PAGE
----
“What does ‘resilience’ mean, really? We are confused by how it is used.” – climate change adaptation workshop participant in Windhoek, Namibia.   

This question surfaced time and again during Learning Labs, the creative knowledge co-production workshops we conducted on the use of climate information in decision-making in African cities over the course of four years.

The question itself was somewhat ironic; the very term was a defining feature of the related project, named Future Resilience for African CiTies and Lands (FRACTAL) . Our mission was to help decision-makers, city planners, engineers, climate scientists, researchers and community representatives co-explore critical questions about climate change and development affecting three southern African cities. A workshop game that asked players to put their cards into designated buckets that represented broad classifications laid bare different interpretations for the same terms. Some saw resilience as a system’s ability to return to a previous state after a shock. Others thought resilience meant the ability of a system to change and transform into a new state.

The debate about how to interpret this single word – resilience – is newly resonant now, as the COVID-19 pandemic forces the world to think in new ways and with new urgency about its meaning. Our work addressing resilience in the context of climate change adaptation and disaster risk reduction has shown that understanding of such basic words that are part of a complex conversation is vital. When people talk at cross-purposes, or interpret things in ways that are not anticipated, the outcomes are never optimal. At best, such objectives remain unmet. At worst, misunderstandings filter through into planning, policy and implementation processes.

“Our work shows that unclear use of language and terminology is a key barrier for climate action. ”

A standardized and more harmonized use of language offers a solution for this problem. Experiences in the field and related research underscore the important, often underrecognized role played by taxonomies – the agreed, standardized vocabularies that describe a given topic area.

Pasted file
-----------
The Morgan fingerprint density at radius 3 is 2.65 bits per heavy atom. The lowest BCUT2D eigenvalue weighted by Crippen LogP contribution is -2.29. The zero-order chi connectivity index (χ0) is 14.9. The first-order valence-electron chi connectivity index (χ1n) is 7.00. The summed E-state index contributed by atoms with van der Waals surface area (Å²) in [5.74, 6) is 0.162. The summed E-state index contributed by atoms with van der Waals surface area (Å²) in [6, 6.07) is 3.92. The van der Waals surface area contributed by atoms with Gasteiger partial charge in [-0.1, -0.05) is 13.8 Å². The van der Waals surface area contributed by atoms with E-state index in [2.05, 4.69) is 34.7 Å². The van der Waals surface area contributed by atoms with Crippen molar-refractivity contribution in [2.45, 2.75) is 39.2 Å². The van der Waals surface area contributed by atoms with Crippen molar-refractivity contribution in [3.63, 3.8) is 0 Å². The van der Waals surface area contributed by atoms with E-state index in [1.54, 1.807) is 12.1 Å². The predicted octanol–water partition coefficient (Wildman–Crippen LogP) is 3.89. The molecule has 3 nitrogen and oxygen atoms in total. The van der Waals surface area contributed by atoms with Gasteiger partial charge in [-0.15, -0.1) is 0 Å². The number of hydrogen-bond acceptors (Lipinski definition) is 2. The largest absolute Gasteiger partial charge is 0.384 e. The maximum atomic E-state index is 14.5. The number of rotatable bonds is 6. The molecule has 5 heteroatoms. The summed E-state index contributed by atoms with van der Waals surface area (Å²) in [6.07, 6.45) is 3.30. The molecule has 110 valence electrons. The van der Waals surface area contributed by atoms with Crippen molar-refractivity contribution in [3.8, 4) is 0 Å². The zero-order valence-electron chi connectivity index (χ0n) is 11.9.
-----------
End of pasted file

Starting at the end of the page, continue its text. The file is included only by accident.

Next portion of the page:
The current pandemic discussions about resilience amplify this. Different interpretations of “resilience” proliferate. Are we talking wistfully about getting back to normal and “bouncing back”? Or are we instead rethinking and redefining things, and “bouncing forward” to a “new normal ”? Is our discussion limited to resilience to diseases, such as COVID-19, or to the world’s other great challenge, climate change? What qualities do we need to exhibit greater resilience? Are we talking about practical things (infrastructure) or more intangible matters (human possibility and community or even psychosocial resilience)?

The COVID-19 situation has presented the world with a greater appreciation of what recovery can and should look like, and how we all might pursue a more transformative agenda, one that allows us to achieve a more deep-seated resilience.

New life begins to emerge from a burnt forest in Thailand. Photo: chokchaipoomichaiya / Getty Images

This question whether resilience means bouncing back or bouncing forward to some degree reflects a long evolution of the use of the term. Historically, resilience thinking raised the notion of returning to a status quo, or  maintaining ongoing functions, structures, identities. It represented stability. In this vein, resilience might be referred to as “bouncing back” or returning to “business as usual”.

But later interpretations of resilience reflect the capacity for learning, adaptation, and transformation to effectively respond to changing circumstances. This means looking for responses that do not compromise long-term prospects, and will not  increase the likelihood of future vulnerability. Such resilience recognizes social, institutional and environmental elements in ways that mean avoiding a return to existing systems, such as a reliance on rigid economic systems, overexploitation of natural resources, and unsustainable patterns of production and consumption. As such, its aim is to flexibly and adaptively manage the complexities and uncertainties of our world .  We can all learn from the idea of “building back better”,  the phrase used by the disaster risk reduction community in an approach to post-disaster recovery that is one of four priorities for disaster risk reduction in the Sendai Framework .

“Meanings about resilience are important to understand because the design and implementation of policies depend on them.”